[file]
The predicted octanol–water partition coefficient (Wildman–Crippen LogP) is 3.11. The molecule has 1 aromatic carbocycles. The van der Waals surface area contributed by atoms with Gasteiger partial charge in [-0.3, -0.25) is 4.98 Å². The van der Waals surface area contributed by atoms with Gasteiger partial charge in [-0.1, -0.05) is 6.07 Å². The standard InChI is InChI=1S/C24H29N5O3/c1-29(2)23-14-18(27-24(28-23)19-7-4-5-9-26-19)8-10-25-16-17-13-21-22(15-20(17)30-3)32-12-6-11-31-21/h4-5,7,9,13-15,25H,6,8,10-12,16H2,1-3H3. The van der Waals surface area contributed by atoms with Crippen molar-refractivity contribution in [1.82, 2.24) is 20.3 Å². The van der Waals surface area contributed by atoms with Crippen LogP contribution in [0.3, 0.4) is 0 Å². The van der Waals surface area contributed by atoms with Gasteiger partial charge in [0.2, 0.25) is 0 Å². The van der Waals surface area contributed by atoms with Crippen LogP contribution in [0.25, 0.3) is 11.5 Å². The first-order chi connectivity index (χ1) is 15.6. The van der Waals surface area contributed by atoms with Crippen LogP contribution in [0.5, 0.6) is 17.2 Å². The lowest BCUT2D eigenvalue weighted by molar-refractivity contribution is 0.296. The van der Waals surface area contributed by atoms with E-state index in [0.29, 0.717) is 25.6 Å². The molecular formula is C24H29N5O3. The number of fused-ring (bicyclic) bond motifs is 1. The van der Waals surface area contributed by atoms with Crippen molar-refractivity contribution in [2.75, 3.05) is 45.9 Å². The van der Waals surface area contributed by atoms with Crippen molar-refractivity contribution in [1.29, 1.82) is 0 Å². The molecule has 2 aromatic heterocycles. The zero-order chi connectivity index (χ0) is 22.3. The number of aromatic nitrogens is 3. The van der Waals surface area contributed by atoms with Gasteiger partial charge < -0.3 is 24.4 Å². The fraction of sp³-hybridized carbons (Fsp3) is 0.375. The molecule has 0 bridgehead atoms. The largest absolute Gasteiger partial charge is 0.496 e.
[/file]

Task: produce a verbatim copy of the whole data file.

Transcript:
The predicted octanol–water partition coefficient (Wildman–Crippen LogP) is 3.11. The molecule has 1 aromatic carbocycles. The van der Waals surface area contributed by atoms with Gasteiger partial charge in [-0.3, -0.25) is 4.98 Å². The van der Waals surface area contributed by atoms with Gasteiger partial charge in [-0.1, -0.05) is 6.07 Å². The standard InChI is InChI=1S/C24H29N5O3/c1-29(2)23-14-18(27-24(28-23)19-7-4-5-9-26-19)8-10-25-16-17-13-21-22(15-20(17)30-3)32-12-6-11-31-21/h4-5,7,9,13-15,25H,6,8,10-12,16H2,1-3H3. The van der Waals surface area contributed by atoms with Crippen molar-refractivity contribution in [1.82, 2.24) is 20.3 Å². The van der Waals surface area contributed by atoms with Crippen LogP contribution in [0.3, 0.4) is 0 Å². The van der Waals surface area contributed by atoms with Gasteiger partial charge in [0.2, 0.25) is 0 Å². The van der Waals surface area contributed by atoms with Crippen LogP contribution in [0.25, 0.3) is 11.5 Å². The first-order chi connectivity index (χ1) is 15.6. The van der Waals surface area contributed by atoms with Crippen LogP contribution in [0.5, 0.6) is 17.2 Å². The lowest BCUT2D eigenvalue weighted by molar-refractivity contribution is 0.296. The van der Waals surface area contributed by atoms with E-state index in [0.29, 0.717) is 25.6 Å². The molecular formula is C24H29N5O3. The number of fused-ring (bicyclic) bond motifs is 1. The van der Waals surface area contributed by atoms with Crippen molar-refractivity contribution in [2.75, 3.05) is 45.9 Å². The van der Waals surface area contributed by atoms with Crippen molar-refractivity contribution in [1.29, 1.82) is 0 Å². The molecule has 2 aromatic heterocycles. The zero-order chi connectivity index (χ0) is 22.3. The number of aromatic nitrogens is 3. The van der Waals surface area contributed by atoms with Gasteiger partial charge < -0.3 is 24.4 Å². The fraction of sp³-hybridized carbons (Fsp3) is 0.375. The molecule has 0 bridgehead atoms. The largest absolute Gasteiger partial charge is 0.496 e.